4. The learned counsel for the petitioner drew our attention to a decision of the Tribunal reported in 1996 (86) DLT 144 entitled Collector of Customs, Madras Vs. TVS Whirlpool Limited, in which it was held that the lower authority was right in holding that the demand beyond the period of six months from the clearance of goods, was barred by limitation. This conclusion was arrived at based on the logic that the period of limitation for demanding interest ought to be the same as the period of limitation for demand of duty. This matter was carried in appeal to the Supreme Court. The matter was numbered as Civil Appeal No. 7299-7309/1997. The Supreme Court by an order dated 07.10.1999 held as under:-

“It is only reasonable that the period of limitation that applies to a claim for the principal amount should also apply to the claim for interest thereon. We find no merit in the appeals and they are dismissed with costs.”

5. It is, therefore, clear that the principle adopted by the Supreme Court was that the period of limitation, unless otherwise stipulated by the statute, which applies to a claim for the principal amount should also apply to the claim for interest thereon. If that be the position, the period of limitation prescribed for demand of duty under Section 11A is normally one year and, in exceptional circumstance of a case falling under the proviso to Section 11A(1), the period of limitation is five years. But that would be applicable only in case of misstatement, fraud, concealment etc., which is not the case here. As such, in the present case, the period of limitation for the demand for duty would be one year. By the same logic, the period of limitation for demand of interest thereon would be one year. In as much as the demand for interest has been made beyond a period of one year, the demand would be clearly hit by the principle of limitation as laid down by the Supreme Court. Even if, we take the letter dated 25.10.2004 as the first demand of interest, although that letter was in respect of a demand for differential duty, the demand would still be beyond a period of three years.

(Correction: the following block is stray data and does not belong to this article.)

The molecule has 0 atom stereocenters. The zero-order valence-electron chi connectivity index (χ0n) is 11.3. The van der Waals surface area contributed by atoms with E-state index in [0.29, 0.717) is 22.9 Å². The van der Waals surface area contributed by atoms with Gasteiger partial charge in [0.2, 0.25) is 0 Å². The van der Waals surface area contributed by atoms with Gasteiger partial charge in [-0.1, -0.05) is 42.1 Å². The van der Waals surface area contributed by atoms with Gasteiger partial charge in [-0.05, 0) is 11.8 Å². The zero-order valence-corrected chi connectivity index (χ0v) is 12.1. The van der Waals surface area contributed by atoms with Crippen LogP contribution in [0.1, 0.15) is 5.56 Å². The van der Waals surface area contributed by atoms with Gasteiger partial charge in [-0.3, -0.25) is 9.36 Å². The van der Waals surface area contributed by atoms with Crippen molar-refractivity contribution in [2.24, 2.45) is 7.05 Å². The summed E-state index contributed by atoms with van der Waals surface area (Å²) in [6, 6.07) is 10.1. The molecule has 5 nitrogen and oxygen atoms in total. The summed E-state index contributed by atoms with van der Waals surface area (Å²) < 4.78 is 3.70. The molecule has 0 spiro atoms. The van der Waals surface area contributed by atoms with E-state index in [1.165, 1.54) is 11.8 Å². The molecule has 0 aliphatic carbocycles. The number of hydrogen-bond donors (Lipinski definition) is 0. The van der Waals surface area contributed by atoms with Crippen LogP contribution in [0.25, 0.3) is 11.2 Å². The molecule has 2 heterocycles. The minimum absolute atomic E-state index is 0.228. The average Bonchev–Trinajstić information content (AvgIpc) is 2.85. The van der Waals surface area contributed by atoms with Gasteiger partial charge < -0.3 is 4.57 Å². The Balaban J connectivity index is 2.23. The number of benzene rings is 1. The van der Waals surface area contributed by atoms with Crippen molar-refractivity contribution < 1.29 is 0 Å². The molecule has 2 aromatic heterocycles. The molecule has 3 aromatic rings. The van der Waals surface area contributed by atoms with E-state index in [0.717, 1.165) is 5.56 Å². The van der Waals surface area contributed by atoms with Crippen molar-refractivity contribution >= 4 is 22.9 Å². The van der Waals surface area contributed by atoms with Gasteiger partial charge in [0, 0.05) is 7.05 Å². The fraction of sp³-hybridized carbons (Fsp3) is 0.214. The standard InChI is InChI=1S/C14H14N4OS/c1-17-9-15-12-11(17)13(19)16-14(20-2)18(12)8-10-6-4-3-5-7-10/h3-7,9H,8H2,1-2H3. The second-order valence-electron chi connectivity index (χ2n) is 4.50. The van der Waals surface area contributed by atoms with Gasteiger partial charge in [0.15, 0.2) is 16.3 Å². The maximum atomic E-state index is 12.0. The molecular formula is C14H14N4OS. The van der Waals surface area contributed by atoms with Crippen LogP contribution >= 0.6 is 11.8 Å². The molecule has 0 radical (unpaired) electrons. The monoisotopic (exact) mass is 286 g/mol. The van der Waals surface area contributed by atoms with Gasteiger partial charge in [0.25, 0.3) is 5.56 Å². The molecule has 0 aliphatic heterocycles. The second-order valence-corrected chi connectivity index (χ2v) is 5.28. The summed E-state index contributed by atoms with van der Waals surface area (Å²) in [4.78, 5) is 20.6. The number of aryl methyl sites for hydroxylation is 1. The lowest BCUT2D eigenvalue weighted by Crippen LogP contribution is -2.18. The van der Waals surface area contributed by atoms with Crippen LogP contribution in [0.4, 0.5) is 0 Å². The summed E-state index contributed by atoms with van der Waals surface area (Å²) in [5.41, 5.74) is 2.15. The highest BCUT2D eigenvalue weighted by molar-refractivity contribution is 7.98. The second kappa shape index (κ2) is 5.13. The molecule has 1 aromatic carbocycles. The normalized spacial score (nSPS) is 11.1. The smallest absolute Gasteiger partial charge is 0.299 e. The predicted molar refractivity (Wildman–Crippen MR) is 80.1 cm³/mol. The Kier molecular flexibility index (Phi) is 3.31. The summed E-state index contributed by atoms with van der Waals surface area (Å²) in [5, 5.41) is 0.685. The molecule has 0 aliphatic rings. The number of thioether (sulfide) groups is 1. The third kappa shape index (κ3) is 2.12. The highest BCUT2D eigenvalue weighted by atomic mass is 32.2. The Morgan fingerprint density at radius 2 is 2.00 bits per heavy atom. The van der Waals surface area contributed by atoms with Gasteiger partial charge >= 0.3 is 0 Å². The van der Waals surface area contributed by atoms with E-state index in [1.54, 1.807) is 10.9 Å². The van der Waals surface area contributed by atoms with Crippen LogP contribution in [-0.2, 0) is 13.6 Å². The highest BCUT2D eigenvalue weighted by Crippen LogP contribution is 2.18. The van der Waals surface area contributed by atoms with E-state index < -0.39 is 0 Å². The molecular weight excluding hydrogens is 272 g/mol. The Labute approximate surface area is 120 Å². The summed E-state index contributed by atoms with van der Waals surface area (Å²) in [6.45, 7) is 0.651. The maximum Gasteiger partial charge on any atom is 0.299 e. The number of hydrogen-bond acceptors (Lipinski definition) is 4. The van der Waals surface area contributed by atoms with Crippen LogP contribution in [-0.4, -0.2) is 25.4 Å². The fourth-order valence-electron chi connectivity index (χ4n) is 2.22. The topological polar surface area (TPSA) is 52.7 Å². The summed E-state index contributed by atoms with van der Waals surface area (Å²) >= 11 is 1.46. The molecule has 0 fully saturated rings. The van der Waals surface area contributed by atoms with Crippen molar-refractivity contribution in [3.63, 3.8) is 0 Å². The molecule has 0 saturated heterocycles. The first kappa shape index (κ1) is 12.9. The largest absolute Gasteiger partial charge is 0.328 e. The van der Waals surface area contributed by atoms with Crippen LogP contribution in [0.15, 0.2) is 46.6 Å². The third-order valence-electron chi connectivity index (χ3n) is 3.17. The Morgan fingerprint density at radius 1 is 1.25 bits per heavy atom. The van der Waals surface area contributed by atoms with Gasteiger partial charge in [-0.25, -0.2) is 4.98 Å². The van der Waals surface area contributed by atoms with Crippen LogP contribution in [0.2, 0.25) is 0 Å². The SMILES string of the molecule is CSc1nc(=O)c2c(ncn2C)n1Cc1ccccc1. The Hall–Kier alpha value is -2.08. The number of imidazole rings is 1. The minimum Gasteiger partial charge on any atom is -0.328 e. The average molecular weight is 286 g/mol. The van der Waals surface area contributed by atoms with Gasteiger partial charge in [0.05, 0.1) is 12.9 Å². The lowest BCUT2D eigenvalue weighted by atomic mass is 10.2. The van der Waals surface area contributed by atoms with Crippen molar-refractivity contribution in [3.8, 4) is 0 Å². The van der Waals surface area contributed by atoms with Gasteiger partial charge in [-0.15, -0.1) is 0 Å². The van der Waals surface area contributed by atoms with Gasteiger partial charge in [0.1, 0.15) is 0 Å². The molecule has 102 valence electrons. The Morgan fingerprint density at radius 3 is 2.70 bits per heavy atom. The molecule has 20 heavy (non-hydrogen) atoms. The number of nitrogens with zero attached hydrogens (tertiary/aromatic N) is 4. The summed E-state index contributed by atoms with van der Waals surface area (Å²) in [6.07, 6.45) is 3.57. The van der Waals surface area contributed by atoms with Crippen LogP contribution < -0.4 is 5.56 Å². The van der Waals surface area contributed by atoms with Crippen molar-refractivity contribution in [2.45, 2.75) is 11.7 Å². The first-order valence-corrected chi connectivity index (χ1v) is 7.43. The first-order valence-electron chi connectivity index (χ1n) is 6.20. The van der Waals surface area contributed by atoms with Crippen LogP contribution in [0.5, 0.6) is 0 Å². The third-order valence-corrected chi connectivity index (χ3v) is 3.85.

6. In view of the fact that we have taken a decision, as indicated above, we are not examining the other point raised by the learned counsel for the petitioner that the duty itself was not payable in view of the decisions of the Supreme Court in respect of its sister concerns in relation to common agreements. However, the learned counsel for the respondents in that regard has submitted that the Commissioner’s order dated 12.09.2001 had become final and, therefore, that aspect of the matter ought not to be looked into. In any event, as we have indicated above, since we have decided this writ petition only on the question of limitation, we have not gone into the second aspect of the matter.

7. The impugned demands and letters demanding a sum of Rs. 24,05,332/- towards interest on central excise duty stand quashed. The writ petition stands allowed. There shall be no order as to costs.